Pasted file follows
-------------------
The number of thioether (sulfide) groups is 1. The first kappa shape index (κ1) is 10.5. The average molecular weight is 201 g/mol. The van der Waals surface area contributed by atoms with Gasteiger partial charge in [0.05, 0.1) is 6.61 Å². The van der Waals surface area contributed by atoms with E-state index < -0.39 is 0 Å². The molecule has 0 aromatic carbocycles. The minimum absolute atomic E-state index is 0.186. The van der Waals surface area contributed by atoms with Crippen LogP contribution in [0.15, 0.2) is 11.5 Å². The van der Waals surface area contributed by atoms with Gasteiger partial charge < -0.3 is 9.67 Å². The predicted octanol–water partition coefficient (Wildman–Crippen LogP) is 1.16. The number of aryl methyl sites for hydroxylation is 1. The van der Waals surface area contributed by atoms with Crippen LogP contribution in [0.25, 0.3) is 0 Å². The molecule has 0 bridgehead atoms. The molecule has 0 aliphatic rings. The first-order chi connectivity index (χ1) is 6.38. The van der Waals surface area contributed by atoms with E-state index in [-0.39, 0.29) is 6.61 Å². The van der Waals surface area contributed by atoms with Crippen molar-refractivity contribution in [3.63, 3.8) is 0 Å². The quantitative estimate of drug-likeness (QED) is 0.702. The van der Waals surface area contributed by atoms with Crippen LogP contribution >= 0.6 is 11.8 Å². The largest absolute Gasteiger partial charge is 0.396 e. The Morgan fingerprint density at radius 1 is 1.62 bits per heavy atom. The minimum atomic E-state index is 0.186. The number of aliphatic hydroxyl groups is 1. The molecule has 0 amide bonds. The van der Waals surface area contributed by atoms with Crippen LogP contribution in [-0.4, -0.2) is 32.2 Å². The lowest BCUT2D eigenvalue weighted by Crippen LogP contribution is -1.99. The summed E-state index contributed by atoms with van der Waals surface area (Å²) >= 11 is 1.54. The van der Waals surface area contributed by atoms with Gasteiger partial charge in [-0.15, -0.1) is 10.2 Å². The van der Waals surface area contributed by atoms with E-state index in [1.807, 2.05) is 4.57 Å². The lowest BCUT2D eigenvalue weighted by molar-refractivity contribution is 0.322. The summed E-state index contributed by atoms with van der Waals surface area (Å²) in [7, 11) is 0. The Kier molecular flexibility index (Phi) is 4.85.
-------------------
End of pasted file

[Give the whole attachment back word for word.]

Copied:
The number of thioether (sulfide) groups is 1. The first kappa shape index (κ1) is 10.5. The average molecular weight is 201 g/mol. The van der Waals surface area contributed by atoms with Gasteiger partial charge in [0.05, 0.1) is 6.61 Å². The van der Waals surface area contributed by atoms with E-state index < -0.39 is 0 Å². The molecule has 0 aromatic carbocycles. The minimum absolute atomic E-state index is 0.186. The van der Waals surface area contributed by atoms with Crippen LogP contribution in [0.15, 0.2) is 11.5 Å². The van der Waals surface area contributed by atoms with Gasteiger partial charge < -0.3 is 9.67 Å². The predicted octanol–water partition coefficient (Wildman–Crippen LogP) is 1.16. The number of aryl methyl sites for hydroxylation is 1. The van der Waals surface area contributed by atoms with Crippen LogP contribution in [0.25, 0.3) is 0 Å². The molecule has 0 bridgehead atoms. The molecule has 0 aliphatic rings. The first-order chi connectivity index (χ1) is 6.38. The van der Waals surface area contributed by atoms with E-state index in [-0.39, 0.29) is 6.61 Å². The van der Waals surface area contributed by atoms with Crippen molar-refractivity contribution in [3.63, 3.8) is 0 Å². The quantitative estimate of drug-likeness (QED) is 0.702. The van der Waals surface area contributed by atoms with Crippen LogP contribution >= 0.6 is 11.8 Å². The largest absolute Gasteiger partial charge is 0.396 e. The Morgan fingerprint density at radius 1 is 1.62 bits per heavy atom. The minimum atomic E-state index is 0.186. The number of aliphatic hydroxyl groups is 1. The molecule has 0 amide bonds. The van der Waals surface area contributed by atoms with Crippen LogP contribution in [-0.4, -0.2) is 32.2 Å². The lowest BCUT2D eigenvalue weighted by Crippen LogP contribution is -1.99. The summed E-state index contributed by atoms with van der Waals surface area (Å²) >= 11 is 1.54. The van der Waals surface area contributed by atoms with Gasteiger partial charge in [-0.15, -0.1) is 10.2 Å². The van der Waals surface area contributed by atoms with E-state index in [1.807, 2.05) is 4.57 Å². The lowest BCUT2D eigenvalue weighted by molar-refractivity contribution is 0.322. The summed E-state index contributed by atoms with van der Waals surface area (Å²) in [7, 11) is 0. The Kier molecular flexibility index (Phi) is 4.85.